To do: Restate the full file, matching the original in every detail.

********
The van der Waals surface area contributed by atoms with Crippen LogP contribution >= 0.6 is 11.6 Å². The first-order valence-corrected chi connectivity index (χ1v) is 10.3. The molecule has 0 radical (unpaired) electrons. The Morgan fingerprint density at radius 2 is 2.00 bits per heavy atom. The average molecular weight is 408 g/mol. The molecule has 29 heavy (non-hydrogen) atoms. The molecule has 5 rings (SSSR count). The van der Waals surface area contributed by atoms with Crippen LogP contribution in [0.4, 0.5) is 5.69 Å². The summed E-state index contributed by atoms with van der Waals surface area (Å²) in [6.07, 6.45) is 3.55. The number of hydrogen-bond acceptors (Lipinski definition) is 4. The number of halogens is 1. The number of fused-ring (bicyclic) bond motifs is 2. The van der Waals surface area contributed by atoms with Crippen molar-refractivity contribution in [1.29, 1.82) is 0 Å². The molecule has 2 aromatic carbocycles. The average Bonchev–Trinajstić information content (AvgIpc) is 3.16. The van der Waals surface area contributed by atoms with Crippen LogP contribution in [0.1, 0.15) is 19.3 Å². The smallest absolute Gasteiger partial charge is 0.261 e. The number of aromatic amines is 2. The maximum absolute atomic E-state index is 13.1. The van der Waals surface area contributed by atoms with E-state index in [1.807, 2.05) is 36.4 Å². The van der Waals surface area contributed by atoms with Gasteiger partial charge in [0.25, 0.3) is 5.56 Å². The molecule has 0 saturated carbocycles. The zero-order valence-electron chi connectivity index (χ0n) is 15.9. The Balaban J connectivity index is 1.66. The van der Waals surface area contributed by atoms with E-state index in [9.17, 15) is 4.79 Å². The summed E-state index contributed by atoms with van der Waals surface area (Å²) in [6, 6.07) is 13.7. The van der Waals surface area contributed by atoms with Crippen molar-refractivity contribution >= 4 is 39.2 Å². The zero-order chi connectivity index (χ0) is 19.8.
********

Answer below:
The van der Waals surface area contributed by atoms with Crippen LogP contribution >= 0.6 is 11.6 Å². The first-order valence-corrected chi connectivity index (χ1v) is 10.3. The molecule has 0 radical (unpaired) electrons. The Morgan fingerprint density at radius 2 is 2.00 bits per heavy atom. The average molecular weight is 408 g/mol. The molecule has 29 heavy (non-hydrogen) atoms. The molecule has 5 rings (SSSR count). The van der Waals surface area contributed by atoms with Crippen LogP contribution in [0.4, 0.5) is 5.69 Å². The summed E-state index contributed by atoms with van der Waals surface area (Å²) in [6.07, 6.45) is 3.55. The number of hydrogen-bond acceptors (Lipinski definition) is 4. The number of halogens is 1. The number of fused-ring (bicyclic) bond motifs is 2. The van der Waals surface area contributed by atoms with Crippen molar-refractivity contribution in [1.29, 1.82) is 0 Å². The molecule has 2 aromatic carbocycles. The average Bonchev–Trinajstić information content (AvgIpc) is 3.16. The van der Waals surface area contributed by atoms with Crippen LogP contribution in [0.1, 0.15) is 19.3 Å². The smallest absolute Gasteiger partial charge is 0.261 e. The number of aromatic amines is 2. The maximum absolute atomic E-state index is 13.1. The van der Waals surface area contributed by atoms with E-state index in [1.807, 2.05) is 36.4 Å². The van der Waals surface area contributed by atoms with Gasteiger partial charge in [0.25, 0.3) is 5.56 Å². The molecule has 0 saturated carbocycles. The zero-order valence-electron chi connectivity index (χ0n) is 15.9. The Balaban J connectivity index is 1.66. The van der Waals surface area contributed by atoms with E-state index in [9.17, 15) is 4.79 Å². The summed E-state index contributed by atoms with van der Waals surface area (Å²) in [6, 6.07) is 13.7. The van der Waals surface area contributed by atoms with Crippen molar-refractivity contribution >= 4 is 39.2 Å². The zero-order chi connectivity index (χ0) is 19.8.